(co­mida, for the record, trans­lates to “food” or “meal”) will be filled with Chevrier’s cre­ations. It will also be serv­ing as the new pick-up spot for Ola Cocina take­out. The am­bi­tious restau­ra­teur says she had felt squeezed at the tiny Ola Cocina and was itch­ing to ex­pand. While she left the wall be­tween the two build­ings in­tact, Chevrier at­tached them through a door at the back of Ola Cocina, which leads to a big prep kitchen, built with the idea that it will al­low much more space to ser­vice both the restau­rant and the pre­pared-food shop. What’s in the fridges and freez­ers? Lots of the things Ola Cocina is known for — con­tain­ers of salsa and gua­camole, home­made chorizo, tor­tillas, de­con­structed en­chi­ladas to re­make at home, and Ola Cocina sauces — but there are also lots of sur­prises. De­pend­ing on the day, there might be paella to go, shrimp and chorizo pot stick­ers, and meals in­spired by Chevrier’s French-Cana­dian her­itage.

Ola Cocina Co­mida Ola

Sweet Talk Bak­ers would do well to book­mark

new blog, both for its recipes and for its playlists. The for­mer Fair­mont Château Lau­rier pas­try chef makes hunt­ing for recipes a mouth­wa­ter­ing ex­pe­ri­ence, shar­ing sim­pli­fied ver­sions of

Ce­naiko’s Adam ce­naikosta­

his favourite recipes at In an in­dus­try no­to­ri­ous for se­crecy, it’s sur­pris­ing to find a pas­try chef will­ing to dis­close his best recipes, food ex­per­i­ments, and cook­books, but Ce­naiko says he looks for­ward to shar­ing his know-how. His wife, Anne-Marie, looks over each post and helps him sim­plify. “Even if a cer­tain recipe is a bit com­pli­cated, I try to fig­ure out ways to make it non-in­tim­i­dat­ing — like my blog post on how to add bub­bles to choco­late to make a home­made Aero bar. It’s ac­tu­ally not that hard to do, but it’s re­ally im­pres­sive!” At the end of each post, Ce­naiko in­cludes a YouTube link to a rec­om­mended tune to lis­ten to while bak­ing: The Bea­tles’ “Straw­berry Fields For­ever” matches up with his straw­ber­ries and cream tri­fle, while a tune by garage rock band The Choco­late Watch­band ties in with his tu­to­rial on aer­at­ing choco­late. “I col­lect vinyl, so con­nect­ing to mu­sic I was play­ing or think­ing about while I was recipe-test­ing just adds a fun layer to the post.” Set­ting the Stage Go big or go home. That’s the think­ing of lo­cal food-tele­vi­sion pow­er­house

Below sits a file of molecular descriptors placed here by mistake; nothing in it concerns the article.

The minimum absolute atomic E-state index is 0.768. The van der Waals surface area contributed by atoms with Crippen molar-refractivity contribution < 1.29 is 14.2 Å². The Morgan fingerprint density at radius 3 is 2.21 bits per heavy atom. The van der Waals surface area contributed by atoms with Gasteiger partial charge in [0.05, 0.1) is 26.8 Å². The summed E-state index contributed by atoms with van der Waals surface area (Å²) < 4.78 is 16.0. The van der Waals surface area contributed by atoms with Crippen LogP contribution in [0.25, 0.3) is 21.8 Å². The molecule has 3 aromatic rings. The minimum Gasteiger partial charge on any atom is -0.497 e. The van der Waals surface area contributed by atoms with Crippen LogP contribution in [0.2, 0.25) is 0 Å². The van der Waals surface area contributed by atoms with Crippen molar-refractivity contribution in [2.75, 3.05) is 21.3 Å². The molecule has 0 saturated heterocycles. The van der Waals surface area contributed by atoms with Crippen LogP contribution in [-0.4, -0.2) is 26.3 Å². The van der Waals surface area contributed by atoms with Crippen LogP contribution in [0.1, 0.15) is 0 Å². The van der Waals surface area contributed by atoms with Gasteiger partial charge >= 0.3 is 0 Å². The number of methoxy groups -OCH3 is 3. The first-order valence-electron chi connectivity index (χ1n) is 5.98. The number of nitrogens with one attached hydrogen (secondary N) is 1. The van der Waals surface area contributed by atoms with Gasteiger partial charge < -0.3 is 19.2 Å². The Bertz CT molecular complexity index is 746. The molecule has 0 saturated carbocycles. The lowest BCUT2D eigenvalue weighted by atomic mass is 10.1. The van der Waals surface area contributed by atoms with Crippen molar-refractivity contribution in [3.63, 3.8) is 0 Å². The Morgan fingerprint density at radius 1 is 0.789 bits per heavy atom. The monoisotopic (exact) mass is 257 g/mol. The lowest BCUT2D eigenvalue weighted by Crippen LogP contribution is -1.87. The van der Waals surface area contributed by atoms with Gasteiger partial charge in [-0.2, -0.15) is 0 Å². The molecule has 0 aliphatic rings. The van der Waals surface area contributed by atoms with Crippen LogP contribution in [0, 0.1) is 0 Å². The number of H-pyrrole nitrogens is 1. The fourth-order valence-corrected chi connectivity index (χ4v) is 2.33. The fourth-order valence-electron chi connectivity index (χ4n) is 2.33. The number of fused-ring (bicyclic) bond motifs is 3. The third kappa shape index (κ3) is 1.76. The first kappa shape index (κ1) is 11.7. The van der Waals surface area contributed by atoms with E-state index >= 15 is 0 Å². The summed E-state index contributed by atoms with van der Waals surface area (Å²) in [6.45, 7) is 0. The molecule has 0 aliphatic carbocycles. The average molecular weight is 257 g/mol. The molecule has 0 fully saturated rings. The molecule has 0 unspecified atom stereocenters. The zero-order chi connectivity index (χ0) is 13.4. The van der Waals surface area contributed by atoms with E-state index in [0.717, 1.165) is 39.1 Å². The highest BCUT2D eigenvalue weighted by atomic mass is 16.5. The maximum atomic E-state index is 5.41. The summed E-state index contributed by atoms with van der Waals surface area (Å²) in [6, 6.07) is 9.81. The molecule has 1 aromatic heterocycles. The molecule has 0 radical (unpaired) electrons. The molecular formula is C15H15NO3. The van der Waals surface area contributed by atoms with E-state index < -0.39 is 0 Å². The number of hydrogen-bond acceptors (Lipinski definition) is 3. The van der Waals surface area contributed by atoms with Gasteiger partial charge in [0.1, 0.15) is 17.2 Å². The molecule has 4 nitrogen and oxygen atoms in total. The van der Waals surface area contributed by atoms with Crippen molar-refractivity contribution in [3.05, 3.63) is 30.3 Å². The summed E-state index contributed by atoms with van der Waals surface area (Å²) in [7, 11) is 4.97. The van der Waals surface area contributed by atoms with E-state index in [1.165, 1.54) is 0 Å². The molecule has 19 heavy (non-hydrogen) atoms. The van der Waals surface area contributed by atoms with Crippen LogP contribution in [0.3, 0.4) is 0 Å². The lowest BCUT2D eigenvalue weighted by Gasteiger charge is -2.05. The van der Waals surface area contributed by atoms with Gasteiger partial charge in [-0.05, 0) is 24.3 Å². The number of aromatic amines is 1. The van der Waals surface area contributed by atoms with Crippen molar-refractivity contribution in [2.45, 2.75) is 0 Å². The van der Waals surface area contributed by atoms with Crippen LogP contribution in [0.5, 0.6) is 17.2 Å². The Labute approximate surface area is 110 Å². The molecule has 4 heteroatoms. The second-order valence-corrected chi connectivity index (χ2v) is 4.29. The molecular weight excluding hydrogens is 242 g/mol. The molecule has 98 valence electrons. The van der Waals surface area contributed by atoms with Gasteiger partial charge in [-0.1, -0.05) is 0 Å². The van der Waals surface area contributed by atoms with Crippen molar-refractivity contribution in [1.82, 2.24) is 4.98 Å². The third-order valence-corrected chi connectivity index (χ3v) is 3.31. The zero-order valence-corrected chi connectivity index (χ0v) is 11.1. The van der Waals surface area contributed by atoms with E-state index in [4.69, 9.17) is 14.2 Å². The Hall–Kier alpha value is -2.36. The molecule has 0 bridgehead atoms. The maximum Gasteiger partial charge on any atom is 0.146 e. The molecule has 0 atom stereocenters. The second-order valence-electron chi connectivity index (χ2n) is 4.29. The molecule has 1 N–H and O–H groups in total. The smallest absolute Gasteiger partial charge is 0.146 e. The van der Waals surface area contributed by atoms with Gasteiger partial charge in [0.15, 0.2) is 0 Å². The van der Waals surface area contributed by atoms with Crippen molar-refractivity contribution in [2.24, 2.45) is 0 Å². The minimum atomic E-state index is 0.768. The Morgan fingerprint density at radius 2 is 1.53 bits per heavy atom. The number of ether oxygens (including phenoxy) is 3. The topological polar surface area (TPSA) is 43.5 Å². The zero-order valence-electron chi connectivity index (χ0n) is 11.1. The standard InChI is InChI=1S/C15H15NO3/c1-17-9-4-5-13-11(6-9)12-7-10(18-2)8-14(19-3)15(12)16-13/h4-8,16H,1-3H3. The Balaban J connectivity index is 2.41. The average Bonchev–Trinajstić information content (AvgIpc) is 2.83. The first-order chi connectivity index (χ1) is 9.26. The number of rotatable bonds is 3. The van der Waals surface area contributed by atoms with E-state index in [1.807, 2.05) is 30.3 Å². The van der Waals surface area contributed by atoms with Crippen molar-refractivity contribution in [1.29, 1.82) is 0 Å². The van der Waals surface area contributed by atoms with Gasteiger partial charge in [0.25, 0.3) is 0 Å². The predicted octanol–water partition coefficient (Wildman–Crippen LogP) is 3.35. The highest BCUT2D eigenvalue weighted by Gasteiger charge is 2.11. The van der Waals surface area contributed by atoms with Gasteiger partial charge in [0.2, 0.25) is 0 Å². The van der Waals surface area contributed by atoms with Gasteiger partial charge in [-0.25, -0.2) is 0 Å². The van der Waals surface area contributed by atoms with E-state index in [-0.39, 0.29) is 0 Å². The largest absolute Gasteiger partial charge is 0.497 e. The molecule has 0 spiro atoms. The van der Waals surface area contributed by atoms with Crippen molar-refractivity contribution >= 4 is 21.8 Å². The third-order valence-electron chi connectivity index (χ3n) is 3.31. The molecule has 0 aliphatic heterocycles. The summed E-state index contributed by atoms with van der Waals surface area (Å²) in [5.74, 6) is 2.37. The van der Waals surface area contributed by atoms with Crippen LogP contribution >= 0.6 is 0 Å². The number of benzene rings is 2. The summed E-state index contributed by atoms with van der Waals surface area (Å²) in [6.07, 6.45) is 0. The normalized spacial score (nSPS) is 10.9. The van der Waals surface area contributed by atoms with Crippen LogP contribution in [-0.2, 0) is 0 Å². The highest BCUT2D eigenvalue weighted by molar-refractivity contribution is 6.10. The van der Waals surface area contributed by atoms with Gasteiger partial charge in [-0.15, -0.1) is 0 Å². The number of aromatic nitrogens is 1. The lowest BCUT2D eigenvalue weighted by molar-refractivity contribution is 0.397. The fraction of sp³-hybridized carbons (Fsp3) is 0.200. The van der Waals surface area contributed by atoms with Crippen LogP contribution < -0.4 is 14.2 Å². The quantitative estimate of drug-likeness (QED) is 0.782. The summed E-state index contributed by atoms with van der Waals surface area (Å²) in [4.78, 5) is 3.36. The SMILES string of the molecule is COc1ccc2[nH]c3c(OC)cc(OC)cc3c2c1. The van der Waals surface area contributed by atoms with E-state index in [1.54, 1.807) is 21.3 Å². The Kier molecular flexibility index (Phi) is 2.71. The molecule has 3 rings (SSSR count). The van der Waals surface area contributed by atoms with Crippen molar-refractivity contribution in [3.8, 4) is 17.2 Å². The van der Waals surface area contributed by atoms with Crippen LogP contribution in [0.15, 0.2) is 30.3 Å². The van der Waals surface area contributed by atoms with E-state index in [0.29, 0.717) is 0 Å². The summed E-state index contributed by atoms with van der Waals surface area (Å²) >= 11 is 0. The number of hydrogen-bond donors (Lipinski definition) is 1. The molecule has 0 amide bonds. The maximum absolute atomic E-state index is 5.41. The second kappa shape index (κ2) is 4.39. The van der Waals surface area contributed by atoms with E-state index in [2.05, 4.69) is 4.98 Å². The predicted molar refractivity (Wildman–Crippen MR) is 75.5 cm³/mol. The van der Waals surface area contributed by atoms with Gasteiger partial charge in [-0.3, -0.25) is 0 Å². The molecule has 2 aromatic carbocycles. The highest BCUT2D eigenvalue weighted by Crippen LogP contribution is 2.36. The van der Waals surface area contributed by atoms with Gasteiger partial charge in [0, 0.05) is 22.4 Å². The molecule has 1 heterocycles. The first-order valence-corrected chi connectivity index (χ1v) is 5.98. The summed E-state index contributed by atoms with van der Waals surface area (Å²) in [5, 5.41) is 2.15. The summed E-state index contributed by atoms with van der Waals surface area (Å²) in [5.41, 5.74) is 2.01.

which re­cently opened a 13,000-square­foot tele­vi­sion stu­dio, post-pro­duc­tion fa­cil­ity, and cor­po­rate HQ in the south­east end. The im­pres­sive site, which in­cludes a 3,500-square­foot sound stage and a 1,000-square-foot com­mer­cial kitchen, is proof that pres­i­dent and CEO is in­tent on keep­ing his ever-ex­pand­ing em­pire in Ot­tawa. Since mov­ing into the space in Novem­ber, he notes, Gusto has shot sea­son two of Flour Power as well as a new Ital­ian food se­ries fea­tur­ing TO-based chef and MasterChef Canada judge Michael Bonacini. At last count, they had a dozen shows in de­vel­op­ment, so it looks as if the stu­dio will be a busy place. When asked whether star-struck Ot­tawans might soon be able to pop by for live tap­ings, Knight left the door open. “We’ve had no live au­di­ences so far, but we do have a cou­ple of cool show ideas that lend them­selves to hav­ing peo­ple watch­ing,” he said. Stay tuned.

Me­dia, Chris Knight Gusto World­wide